You’re looking for quick-and-easy consumption if it’s a small treat or training reward, or prolonged and predictable eating and chewing if it’s a larger, tougher one, like a dental chew.

Remember that the first time they eat one, or if they’re eating a treat in a new environment, that it’s a learning experience for your pet… allow them that time to learn and supervise the lesson as you would teaching a trick or walking on a lead.




It may be your very first consideration when it comes to selecting the appropriate type of treat but stopping and thinking ‘WHY’ is always useful. These valuable titbits aren’t empty calories but shared moments and a big relationship builder for many pet owners.

Some reasons for treating:

  • Rewarding: Simply saying ‘thanks’ or ‘I love you’. Treats that reward are generally small, delicious and often ‘semi-moist’ pieces. Low-calorie options are a good idea here.
  • Training: Positive reinforcement is where we give a reward not just once, but consistently and in recognition of and as thanks for desired behaviour. Your pet will learn that ‘good things come from me doing this’ and as the lesson becomes ingrained, training treats can be reduced and replaced with praise. Easily breakable, divisible treats are great for training sessions.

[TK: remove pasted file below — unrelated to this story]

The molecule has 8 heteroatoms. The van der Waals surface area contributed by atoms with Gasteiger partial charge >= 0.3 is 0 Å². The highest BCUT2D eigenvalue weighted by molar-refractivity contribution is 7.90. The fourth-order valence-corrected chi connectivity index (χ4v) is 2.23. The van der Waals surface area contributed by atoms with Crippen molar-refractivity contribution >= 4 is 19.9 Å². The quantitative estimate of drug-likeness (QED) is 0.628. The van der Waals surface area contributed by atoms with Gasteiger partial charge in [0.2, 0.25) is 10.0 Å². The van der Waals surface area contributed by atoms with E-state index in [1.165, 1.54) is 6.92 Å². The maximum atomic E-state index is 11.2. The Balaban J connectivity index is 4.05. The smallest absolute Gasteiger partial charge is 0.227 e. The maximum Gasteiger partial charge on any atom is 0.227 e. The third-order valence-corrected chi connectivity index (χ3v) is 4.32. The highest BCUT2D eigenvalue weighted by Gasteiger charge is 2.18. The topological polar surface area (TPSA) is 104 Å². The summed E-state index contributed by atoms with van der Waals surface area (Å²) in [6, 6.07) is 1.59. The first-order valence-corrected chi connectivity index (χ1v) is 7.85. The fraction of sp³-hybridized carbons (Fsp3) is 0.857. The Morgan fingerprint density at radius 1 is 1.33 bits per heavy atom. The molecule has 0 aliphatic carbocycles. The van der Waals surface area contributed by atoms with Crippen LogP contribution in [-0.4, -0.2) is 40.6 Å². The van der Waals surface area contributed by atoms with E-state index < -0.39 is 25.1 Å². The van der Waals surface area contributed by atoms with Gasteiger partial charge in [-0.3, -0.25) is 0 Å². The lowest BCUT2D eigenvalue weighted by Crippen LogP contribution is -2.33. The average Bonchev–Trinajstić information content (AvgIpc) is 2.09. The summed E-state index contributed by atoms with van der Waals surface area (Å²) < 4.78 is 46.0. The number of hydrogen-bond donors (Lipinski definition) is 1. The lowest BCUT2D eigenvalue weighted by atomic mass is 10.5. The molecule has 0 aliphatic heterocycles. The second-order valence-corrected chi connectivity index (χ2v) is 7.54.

• Occupying / Entertaining: While leaving our pets for long periods of time isn’t ideal, sometimes we want a treat to last longer. Whether they be dental chews which exercise the teeth and gums, rawhide or generally the more dehydrated, tendinous or keratin-based treats like hooves or antlers, they can do a great job at enriching their day, and even relieving anxiety. These are the treats that we need to be particularly mindful of when supervising, to ensure they’re consumed in a safe way. Take advice from your vet if you have concerns.

Let’s keep these reasons in mind when deciding to buy a treat.  There’s no value in giving a jerky treat which takes minutes to chew while you’re training-on-the-go, nor expecting a soft treat to keep them entertained while you’re cleaning the house.


If you or your pet has any issues with your treats or even positive feedback you’d like to share, be absolutely sure to reach out to the manufacturer and start speaking with their Customer Care teams. Good treat-makers across Australia will be able to support you with product information and more ‘best practice’ tips and tricks.

It’s critical that if you or your pet has a negative experience while using a treat product, that your voice is heard. Both positive and negative feedback is how companies improve on their products, and the brand responsible for selling the product should be the first to offer you assistance.

Sharing a small valuable bit of tastiness is what we do every day with each other, as well as our pets. It’s important that we celebrate, reward and bond over a shared treat, and as responsible pet owners, employ these tips and tricks to ensure we’re treating in the very best way.